Missouri and Ozarks History

Information and comments about historical people and events of Missouri, the Ozarks region, and surrounding area.

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Location: Missouri

I'm a freelance writer specializing in the history of the Ozarks and surrounding region. I've written sixteen nonfiction books, two historical novels, and numerous articles. My latest books are Wicked Women of Missouri, Yanked Into Eternity: Lynchings and Hangings in Missouri, and Show-Me Atrocities: Infamous Incidents in Missouri History.

Saturday, July 28, 2012

Hudson & Blount Again

I've written previously, both on this blog and in my Desperadoes book, about George Hudson and Bud Blount, perhaps the two most notorious of a whole slew of notorious men who came out of Granby, Missouri, during the post-Civil War days. However, I ran onto a newspaper story in a historic Colorado newspaper recently that sheds new light on a criminal episode in which the two desperadoes were involved in 1879 at Granite, Colorado.
After making a notorious name for themselves in Missouri during the early and mid 1870s, the pair took off for Colorado in the late 1870s and promptly resumed their criminal careers around the booming mining town of Leadville. Based mainly on information supplied by Blount after he was arrested for murder back in Missouri in the early 1890s, I said in my Desperadoes book that he and Hudson waylaid a man named Shultz at Granite Pass in early June 1879 and stole from 1,500 to 1,700 dollars from him. The real facts, as revealed by the newspaper report I recently read, are slightly different. The incident took place in late May, not early June, and it took place at Granite (17 miles south of Leadville), not Granite Pass (which is a completely different place in Colorado) Also, the man, whose full name was Henry Shultz (or Schultz), wasn't exactly waylaid, if you think of "waylaid" as being ambushed along the road somewhere. Instead, Schultz was a storekeeper at Granite, and Blount and Hudson walked into his store and promptly struck him a heavy blow on the head. They then stole $1,500 and absconded to a nearby saloon, where they joined in a card game. As Blount and Hudson were wont to do, they soon got into a barroom brawl with another customer of the saloon, a blacksmith named William Ward. Ward reportedly gave one of the desperadoes a thrashing, and he (either Blount or Hudson) marched out of the saloon and promptly returned with a pistol. The outlaw fired a single shot at Ward, killing him instantly, and the two hombres made their escape before the shocked bystanders could do anything about it. The Colorado newspaper did not identify either Blount or Hudson by name, but based on similarities between the newspaper story and the story Blount told from his jail cell (later corroborated by Mr. Schultz), it is obvious that the Granite crimes were the work of the Granby desperadoes.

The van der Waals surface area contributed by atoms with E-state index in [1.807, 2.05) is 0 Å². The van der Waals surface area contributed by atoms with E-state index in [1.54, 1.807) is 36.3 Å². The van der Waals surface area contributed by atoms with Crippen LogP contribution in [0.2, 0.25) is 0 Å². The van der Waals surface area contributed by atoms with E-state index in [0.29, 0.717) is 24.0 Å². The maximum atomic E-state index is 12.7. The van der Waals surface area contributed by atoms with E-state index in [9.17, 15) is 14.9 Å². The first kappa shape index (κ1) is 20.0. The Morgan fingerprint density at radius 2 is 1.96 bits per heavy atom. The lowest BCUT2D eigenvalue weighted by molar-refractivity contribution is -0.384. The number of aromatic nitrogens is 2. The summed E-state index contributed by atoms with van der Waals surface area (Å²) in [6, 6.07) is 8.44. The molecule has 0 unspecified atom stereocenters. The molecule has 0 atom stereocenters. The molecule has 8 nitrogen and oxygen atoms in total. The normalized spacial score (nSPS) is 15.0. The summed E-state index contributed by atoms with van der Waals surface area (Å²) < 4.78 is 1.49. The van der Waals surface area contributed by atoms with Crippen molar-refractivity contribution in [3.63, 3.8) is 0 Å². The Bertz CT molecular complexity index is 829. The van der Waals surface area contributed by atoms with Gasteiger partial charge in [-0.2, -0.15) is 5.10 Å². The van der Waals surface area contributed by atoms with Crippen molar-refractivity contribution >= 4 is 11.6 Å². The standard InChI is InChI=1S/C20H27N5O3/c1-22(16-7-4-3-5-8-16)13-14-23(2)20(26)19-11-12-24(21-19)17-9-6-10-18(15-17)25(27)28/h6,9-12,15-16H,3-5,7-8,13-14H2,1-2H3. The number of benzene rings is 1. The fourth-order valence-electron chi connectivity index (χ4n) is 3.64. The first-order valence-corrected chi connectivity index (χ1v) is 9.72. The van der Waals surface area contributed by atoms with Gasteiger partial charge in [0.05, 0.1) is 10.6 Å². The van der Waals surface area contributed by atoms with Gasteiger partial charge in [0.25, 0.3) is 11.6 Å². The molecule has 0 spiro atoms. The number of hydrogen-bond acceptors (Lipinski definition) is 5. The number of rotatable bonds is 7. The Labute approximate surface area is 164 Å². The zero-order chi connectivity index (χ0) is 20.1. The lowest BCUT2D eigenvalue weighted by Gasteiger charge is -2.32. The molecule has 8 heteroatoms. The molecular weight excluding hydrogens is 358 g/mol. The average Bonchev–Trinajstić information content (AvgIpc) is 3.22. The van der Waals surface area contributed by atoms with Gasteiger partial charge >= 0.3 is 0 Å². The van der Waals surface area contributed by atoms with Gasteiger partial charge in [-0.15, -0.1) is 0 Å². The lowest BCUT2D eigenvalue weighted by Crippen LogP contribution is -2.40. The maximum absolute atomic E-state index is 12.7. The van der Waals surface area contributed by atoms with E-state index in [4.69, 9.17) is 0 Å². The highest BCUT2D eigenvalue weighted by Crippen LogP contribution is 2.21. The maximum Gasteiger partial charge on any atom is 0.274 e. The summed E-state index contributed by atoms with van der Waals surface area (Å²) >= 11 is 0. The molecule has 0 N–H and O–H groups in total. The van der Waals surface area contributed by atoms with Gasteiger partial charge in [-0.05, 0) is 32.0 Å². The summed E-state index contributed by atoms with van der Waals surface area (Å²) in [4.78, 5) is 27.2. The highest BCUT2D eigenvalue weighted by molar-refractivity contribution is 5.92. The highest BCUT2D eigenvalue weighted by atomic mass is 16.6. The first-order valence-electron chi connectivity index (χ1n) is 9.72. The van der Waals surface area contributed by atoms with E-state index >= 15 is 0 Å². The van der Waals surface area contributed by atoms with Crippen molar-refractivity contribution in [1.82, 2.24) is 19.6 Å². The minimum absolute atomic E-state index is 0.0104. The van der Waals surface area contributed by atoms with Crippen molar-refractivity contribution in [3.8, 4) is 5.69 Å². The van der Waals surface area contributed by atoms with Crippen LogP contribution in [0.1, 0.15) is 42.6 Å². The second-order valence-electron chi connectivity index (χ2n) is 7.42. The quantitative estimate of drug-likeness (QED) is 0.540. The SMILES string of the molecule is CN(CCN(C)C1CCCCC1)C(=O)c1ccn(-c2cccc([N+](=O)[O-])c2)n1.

Blogger Ps 51:10 said...

In your Civil War book do you comment on Dade Co or Barton Co, MO? I am interested in William Young McMahan and Elisha James Peters, Sr. I believe both fought for the North.

September 10, 2012 at 5:59 PM  
Blogger Larry Wood said...

My book entitled The Civil War on the Lower Kansas-Missouri Border touches somewhat on Barton and Dade counties. For instance, I chronicle Kinch West's raid on Melville (Dadeville) and Quantrill's two raids on Lamar, but I don't have a separate chapter devoted entirely to either Barton or Dade. I'm not familiar with either of the men you mention.

September 11, 2012 at 2:44 PM  

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